The state of Tennessee had established the Butler Act that made it unlawful to "to teach any theory that denies the story of the Divine Creation of man as taught in the Bible, and to teach instead that man has descended from a lower order of animals." In order to challenge the law, the ACLU worked out a plan with John Scopes, a high school teacher, in which Scopes would teach evolution from a textbook that included a chapter discussing Darwinian evolution. On 25 May 1925, Scopes was charged with violating the Butler Act.

Rural Tennessee was not ready for the liberal philosophy of the Humanists and Scopes was found guilty and fined $100. However, the trial was just what the ACLU needed; the publicity made them a household word. Evolution, as a science had been confiscated as a tool to advance the ACLU, and Humanist, agenda. At this point, scientists admitted that Darwin’s hypothesis had flaws and needed modification; the modern evolutionary synthesis hypothesis would not be developed for several years. Except for the Evolutionist philosophers, the scientific community was not ready to push the hypothesis as theory, let alone fact. Evolution was being used by the ACLU as a tool to allow evolution to be taught in schools and eventually the elimination of creation or anything remotely associated with Christianity but they would have to wait until there was a more liberal judicial system in order to press their agenda forward.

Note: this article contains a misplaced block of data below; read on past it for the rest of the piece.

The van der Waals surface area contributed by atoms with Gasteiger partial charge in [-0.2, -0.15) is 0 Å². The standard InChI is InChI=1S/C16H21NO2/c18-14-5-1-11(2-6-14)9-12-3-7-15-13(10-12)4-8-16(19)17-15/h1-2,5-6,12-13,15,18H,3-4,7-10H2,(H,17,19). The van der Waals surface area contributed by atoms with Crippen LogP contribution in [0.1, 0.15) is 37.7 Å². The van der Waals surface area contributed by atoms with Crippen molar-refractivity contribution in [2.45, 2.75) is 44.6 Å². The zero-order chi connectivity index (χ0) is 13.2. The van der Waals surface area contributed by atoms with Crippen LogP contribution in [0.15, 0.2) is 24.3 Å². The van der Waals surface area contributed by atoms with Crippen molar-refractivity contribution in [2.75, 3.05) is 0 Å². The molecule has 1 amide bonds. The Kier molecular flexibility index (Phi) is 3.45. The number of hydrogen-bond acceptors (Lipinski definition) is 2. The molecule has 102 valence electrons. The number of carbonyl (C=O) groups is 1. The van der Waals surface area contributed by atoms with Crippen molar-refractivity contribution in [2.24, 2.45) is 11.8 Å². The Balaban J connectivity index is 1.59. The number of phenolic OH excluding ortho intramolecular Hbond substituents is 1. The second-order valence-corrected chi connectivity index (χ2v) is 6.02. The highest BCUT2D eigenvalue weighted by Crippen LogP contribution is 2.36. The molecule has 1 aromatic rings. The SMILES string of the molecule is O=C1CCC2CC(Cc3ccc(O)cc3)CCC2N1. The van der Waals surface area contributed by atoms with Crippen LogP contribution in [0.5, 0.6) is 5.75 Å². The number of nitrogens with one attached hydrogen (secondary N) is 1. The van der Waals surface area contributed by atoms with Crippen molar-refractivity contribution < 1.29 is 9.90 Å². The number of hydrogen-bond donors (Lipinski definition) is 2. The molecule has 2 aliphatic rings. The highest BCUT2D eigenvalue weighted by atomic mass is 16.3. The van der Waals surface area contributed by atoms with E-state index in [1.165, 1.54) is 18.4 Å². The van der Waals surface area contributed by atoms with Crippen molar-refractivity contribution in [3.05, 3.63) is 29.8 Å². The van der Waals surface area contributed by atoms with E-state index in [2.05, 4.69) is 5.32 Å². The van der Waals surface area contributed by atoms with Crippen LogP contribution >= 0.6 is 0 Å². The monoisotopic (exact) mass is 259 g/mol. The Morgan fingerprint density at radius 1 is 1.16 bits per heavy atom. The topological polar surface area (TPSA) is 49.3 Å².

By the 1960’s the nation had become significantly more liberal and that liberalism was reflected in the courts. In 1968, in Epperson v. Arkansas, the United States Supreme Court invalidated an Arkansas statute that prohibited the teaching of evolution. The Court held the statute unconstitutional on the grounds that the First Amendment to the U.S. Constitution does not permit a state to require that teaching and learning must be tailored to the principles or prohibitions of any particular religious sect or doctrine. Once a legal precedent is established, the door is open for expanding the ruling; and that is exactly what happened in the years that followed. 

However, the liberal courts had perhaps extended there interpretation too far on the matter of prohibiting religious ideas in schools. The issue is based on the US Constitution First Amendment, which states: